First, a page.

Tehran, Iran, is not Birmingham, Alabama

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Ohg Rea Tone is all or nothing. He is educated and opinionated, more clever than smart, sarcastic and forthright. He writes intuitively - often disregarding rules of composition. Comment on his posts - he will likely respond with characteristic humor or genuine empathy. He is the real-deal.

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Tehran, Iran, is not Birmingham, Alabama

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Riots erupt.  The police respond.  Riot gear is employed with relish.  The authorities are determined to quell the violence – determined to stop the demonstrators.  Unwittingly – it is the authority of government that is the source of the violence.  But Tehran, Iran, is not Birmingham, Alabama.

Limited access to actual events on the ground in Tehran make analysis difficult – but we can say with some certainty that there is no central government willing to pull in the reigns.  When protest erupted in America in the 1960’s the police responded much as we are seeing in modern day Tehran.  Here is a youtube video from the BBC:

What are we to make of this?  We must remember that this is not America.  Errant authority in America happens – but not regularly and not successfully.  Eventually the greater powers of reason prevail and errant authority is brought down.  Reason itself is measured by some fundamental set of values, some vision of what we are trying to achieve.

Civil Disobedience is a part, perhaps even a driver, of American evolution.  From Henry David Thoreau to Susan B. Anthony to Justice Abe Fortes to Martin Luther King, civil disobedience to injustice has been a means of challenging the wrongs of legislative and judicial activism.  But remember, this is America – our Founders established protection for those who disagree.  Iran has no such protection.

There is irony in Thoreau’s concept of “The best government is the government which governs not at all.”  The very nature of civil disobedience calls for government action – either in support or opposition – but act nevertheless.

When Gandhi employed civil disobedience in India he was challenging the global reach of the British Empire.  India achieved independence in 1948 as a result of Gandhi’s action.  But Britain is not Iran.  The civilized world recognizes individual rights – some might even say individual rights is a mark of modern civilization.

Iran is governed by theocratic rule.  The problem with a theocracy is in the definition and interpretation of law.  Spiritual law is precise in practice – but has little accuracy.  Accuracy establishes a target before the arrow is shot.  Precision suggests we can shoot the arrow in the same place every time – whether it is in the right place or not.  Spirituality, by its very nature, requires mystic interpretation bordering on superstition.  One man’s achievement is another man’s sin.  Thus accuracy is a moving target in theocratic rule.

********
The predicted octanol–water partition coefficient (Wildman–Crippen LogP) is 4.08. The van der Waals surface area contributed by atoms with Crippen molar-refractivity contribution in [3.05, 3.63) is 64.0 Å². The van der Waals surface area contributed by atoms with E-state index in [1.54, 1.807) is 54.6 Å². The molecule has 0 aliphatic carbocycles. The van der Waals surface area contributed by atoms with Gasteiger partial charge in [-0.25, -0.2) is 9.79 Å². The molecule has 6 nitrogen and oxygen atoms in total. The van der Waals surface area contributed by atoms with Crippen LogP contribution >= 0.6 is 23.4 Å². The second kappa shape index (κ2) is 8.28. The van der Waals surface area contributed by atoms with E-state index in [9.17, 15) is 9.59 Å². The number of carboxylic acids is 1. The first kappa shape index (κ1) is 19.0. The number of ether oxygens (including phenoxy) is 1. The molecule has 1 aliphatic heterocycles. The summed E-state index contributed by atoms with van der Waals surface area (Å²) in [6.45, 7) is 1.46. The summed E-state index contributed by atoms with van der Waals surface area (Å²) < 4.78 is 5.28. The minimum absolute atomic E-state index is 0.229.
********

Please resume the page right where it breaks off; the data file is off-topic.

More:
The very greatness of America is in the separation of church and state.  The State has law which follows precise and accurate rules, has precise and accurate interpretations, and is tempered by a worthy judicial system measuring action against precise and accurate law.  We recognize precision in law is difficult – and should always be measured against accuracy.

Accuracy, by definition, is in hitting a specific mark – or target.  The target of the people protesting in Iran is not the same target as those who rule in Iran.  This separates Iran from the civil disobedience witnessed in America and Gandhi’s India.  The United States and Britain each seek justice – Iranian rule seeks only dominance.  Thus the government reaction to civil disobedience is dramatically different.

The variable employed by Martin Luther King is in play today in Iran.  That variable is in mass communications.  The Civil Rights Protests of the 1960’s were televised across the nation – and errant authority was caught in the head lights of a fast moving car.  Mass communications will allow the world to watch, to observe atrocities by authority figures in Iran.

Will this be enough to bring justice to a stifled and frustrated Iranian populace?

Accuracy and Precision:

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